Mold began to experiment with electronic music, confusing his longtime fan base. “A gay story without a guitar equals WTF?” he’s laughing. “I had no idea what I was doing, and no one else understood it, but I didn’t care. He then moved to Washington DC and, alongside DJ Rich Morel, started the weekly Blowoff Party, where he discovered and was adopted by the “bear” community. “I had been this confused gay who had no real identity,” he recalls. “Finding a community that I was comfortable in, in a scene that wasn’t ‘body-centered’, was like finding a home. And these parties were my craziest escapades as a gay man. One evening Lady Gaga’s bodyguards took over the DJ booth and she performed Bad Romance for the very first time, standing on the balcony like Eva Perón, and the whole dance floor froze… ”
Mold eventually returned to guitar music with Body of Song in 2005, and in 2011 wrote his memoir, See a Little Light. But if he had made some peace with his sexuality and traumatic childhood, there had been no reconciliation with Hart, his collaborator and competitor in Hüsker Dü. They had maintained an icy distance over the decades, until they finally agreed to collaborate on what became Savage Young Dü, a 2017 set of pre-renamed archival recordings. However, Hart would not live to see his release.
“I was told that Grant’s health had changed, so I flew to Minneapolis from Berlin, where I lived,” he says. “We spent a weekend together and it was wonderful. We cleared it all up, we laughed at the past and we cried about it too. We shared a lot of fun stories, a lot of personal moments. I’ve never talked about it before. But eventually our relationship ended as well as it could have. I was really grateful to have this chance, this time with him.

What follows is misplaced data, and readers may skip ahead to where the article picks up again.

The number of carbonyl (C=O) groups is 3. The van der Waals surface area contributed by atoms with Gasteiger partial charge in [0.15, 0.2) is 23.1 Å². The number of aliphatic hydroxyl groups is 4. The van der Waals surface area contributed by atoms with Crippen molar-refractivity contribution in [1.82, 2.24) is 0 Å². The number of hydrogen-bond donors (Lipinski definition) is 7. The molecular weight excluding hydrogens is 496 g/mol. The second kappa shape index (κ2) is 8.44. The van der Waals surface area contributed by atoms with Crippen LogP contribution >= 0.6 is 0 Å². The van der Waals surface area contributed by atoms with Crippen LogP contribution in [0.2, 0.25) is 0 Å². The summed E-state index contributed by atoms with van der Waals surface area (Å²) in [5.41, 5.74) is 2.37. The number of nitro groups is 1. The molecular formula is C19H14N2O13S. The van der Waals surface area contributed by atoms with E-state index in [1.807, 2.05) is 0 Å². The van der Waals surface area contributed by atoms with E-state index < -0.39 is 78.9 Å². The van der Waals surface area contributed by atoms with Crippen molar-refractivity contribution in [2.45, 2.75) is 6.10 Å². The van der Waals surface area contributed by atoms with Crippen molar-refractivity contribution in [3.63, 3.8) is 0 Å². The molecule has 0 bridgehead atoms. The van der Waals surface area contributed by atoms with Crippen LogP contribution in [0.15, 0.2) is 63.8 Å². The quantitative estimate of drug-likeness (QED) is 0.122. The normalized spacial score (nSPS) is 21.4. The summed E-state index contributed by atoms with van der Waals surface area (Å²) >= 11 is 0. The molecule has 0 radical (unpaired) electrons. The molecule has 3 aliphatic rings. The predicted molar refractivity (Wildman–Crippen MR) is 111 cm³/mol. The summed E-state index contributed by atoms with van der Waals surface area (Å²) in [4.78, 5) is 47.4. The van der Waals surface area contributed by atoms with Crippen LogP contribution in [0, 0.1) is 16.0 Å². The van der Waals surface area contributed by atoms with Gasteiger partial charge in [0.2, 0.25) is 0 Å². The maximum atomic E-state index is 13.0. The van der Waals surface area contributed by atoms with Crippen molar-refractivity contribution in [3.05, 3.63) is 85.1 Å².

Today he awaits the pandemic in San Francisco, having compiled an exhaustive 24-CD box set of his post-Hüsker Dü release, and can’t wait to take Blue Hearts on the road. “My head is on fire, I’m unemployed, but I love my life right now,” he smiles. “I hope this doesn’t sound insensitive in the face of a global pandemic and the death of democracy in America.” The election is on his mind, because it will be until November. “Blue Hearts was written as that terrible warning, but it will be a crazy party if we get to the other side,” he adds. “I can’t wait for the party.”
• Blue Hearts is now available on Merge. The 24-CD Distortion box set releases October 23 on Demon, alongside the first of four vinyl boxes.